CMP – the colonial matrix of power

Sculpture in progress | second hand dress | made-in labels
2021 | idea & concept: barbara caveng | realisation: Céline Iffli-Naumann
installation: Alice Fassina | Céline Iffli-Naumann | Lina Tegtmeyer
showcase U7 Karl Marx Straße until July 31, 2021
©Alice Fassina



Greetings from Uganda

a letter from barbara caveng

100% silk, a flowing floral summer dress - only 50 cents and it's mine. In converted currency, of course. At Kalerwe market on the outskirts of Kampala, I pay two thousand Ugandan shillings. The trader laughs, then kisses the banknote. This,he euphorically announces to the crowd gathered around a pile of clothes, is the first earning of the day.After all, it is already 2.30 pm. I make my way to the centre of the market and, squeezing through the crowds of people, quickly settle on three T-shirts:

A light green Adidas shirt, a shirt that says 'Straight Outta Kindergarten' and another one, advertising for 'SeCla Gerüstbau' in embroidered lettering, including a German mobile phone number. The construction company's lettering stretches white on black across the entire back of the shirt. The seller insists that the Adidas shirt is worth 8000 shillings, i.e. 2 €, the other two change hands for 1.5 € each.

Made in Bulgaria, made in China, made in Honduras, made in Turkey.

Second-hand clothing gushes like a stream of lava over the city and surrounding countryside. Sellers queue up in front of somewhat inconspicuous looking warehouses, stacked to the top with 45 kg bales of clothing, waiting to receive their goods: 380 pieces each of women's outerwear, vacuum-packed, in a plastic bag.

They guarantee survival.

SecondHand Ware  | Kampala 2021

Imported from the US, Japan and Europe.


Since 2017, the government has been threatening to ban the import of second-hand clothing and has increased import duties. The 'Buy Uganda Build Uganda' campaign is designed to strengthen the local textile economy, the manufacturing sector as well as small and medium-sized enterprises. Its focus is on sustainability. Nevertheless, 95% of cotton continues to be shipped abroad. 'The quality of the second-hand products is better than what we can currently produce', explains the wholesaler in front of his vacuum-packed clothing castle, 'we can't even afford to think about quality'. 'The quality of the second-hand products is better than what we can currently produce', explains the wholesaler in front of his vacuum-packed clothing castle, 'we can't even afford to think about quality'.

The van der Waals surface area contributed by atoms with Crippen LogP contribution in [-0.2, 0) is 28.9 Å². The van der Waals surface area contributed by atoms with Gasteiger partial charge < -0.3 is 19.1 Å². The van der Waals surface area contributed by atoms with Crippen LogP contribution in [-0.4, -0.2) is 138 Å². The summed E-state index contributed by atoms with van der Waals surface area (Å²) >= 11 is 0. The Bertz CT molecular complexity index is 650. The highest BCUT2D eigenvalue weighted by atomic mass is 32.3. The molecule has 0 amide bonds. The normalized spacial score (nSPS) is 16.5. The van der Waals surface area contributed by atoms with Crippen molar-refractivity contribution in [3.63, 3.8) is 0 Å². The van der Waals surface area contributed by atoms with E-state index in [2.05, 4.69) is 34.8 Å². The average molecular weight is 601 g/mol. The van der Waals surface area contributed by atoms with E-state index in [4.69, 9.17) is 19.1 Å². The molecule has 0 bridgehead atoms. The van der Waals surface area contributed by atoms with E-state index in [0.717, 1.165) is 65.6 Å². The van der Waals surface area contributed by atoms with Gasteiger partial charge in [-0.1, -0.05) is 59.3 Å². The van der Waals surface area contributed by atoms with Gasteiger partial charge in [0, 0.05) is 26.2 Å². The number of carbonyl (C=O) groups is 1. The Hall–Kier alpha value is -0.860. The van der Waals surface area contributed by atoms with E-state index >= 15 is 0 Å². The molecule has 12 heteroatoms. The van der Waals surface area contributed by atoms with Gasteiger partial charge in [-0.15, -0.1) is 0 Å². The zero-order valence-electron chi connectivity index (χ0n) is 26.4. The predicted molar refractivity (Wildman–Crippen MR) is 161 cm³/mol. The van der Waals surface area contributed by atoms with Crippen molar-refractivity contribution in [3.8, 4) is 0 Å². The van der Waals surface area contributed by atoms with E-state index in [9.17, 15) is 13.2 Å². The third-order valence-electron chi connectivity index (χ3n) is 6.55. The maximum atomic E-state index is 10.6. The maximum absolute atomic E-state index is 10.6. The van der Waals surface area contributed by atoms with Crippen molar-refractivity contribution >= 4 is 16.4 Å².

This is a statement those that sell and those that buy unanimously agree on.

As of 8 June, Uganda has been in its second lockdown. It's been 42 days. The pandemic poses a twofold threat to people's lives: death from a Corona infection combined with rapidly deteriorating living conditions – where hunger and poverty eventually join forces.

When doing the laundry,a woman tells me that, she worries about how her family is actually going to survive..

Doing the laundry here means washing by hand. Electricity is not always available and certainly never a given. The second-hand clothes have been laid out to dry on the lawn.

The lives of the people in Bangladesh, Vietnam, China or elsewhere on this planet, who are sewing around the clock to guarantee the continuous supply of fast fashion and the lives of those – for example in Uganda – who wear the shed-off clothing of European consumers who conveniently order them in online shops only to get rid of them again, are put at risk – due to global economic interests and thoughtless consumers.

The nation’s tailors are sitting at their pedal-powered sewing machines made by Singer or are working in the dim light of their rooms. The machine is a real beauty: Black with golden lettering and curved ornaments – an inheritance of British colonialism: the colonial past has seamlessly carried over into our postcolonial modern society. The second-hand clothes flooding Uganda and their resulting socioeconomic consequences damage the country and its local textile industry and manufacturers – which, without electricity, will never be able to compete with the international textile industry.

Mpigi and Kampala, Uganda | 06.29.2021

barbara caveng is currently - June 7 until July 18 - in Uganda as a participant in the ifa 'artist contacts' programme. Her work encompasses the trade of second-hand textiles and the practice of textile care, as well as the production of clothing by local tailors and designers.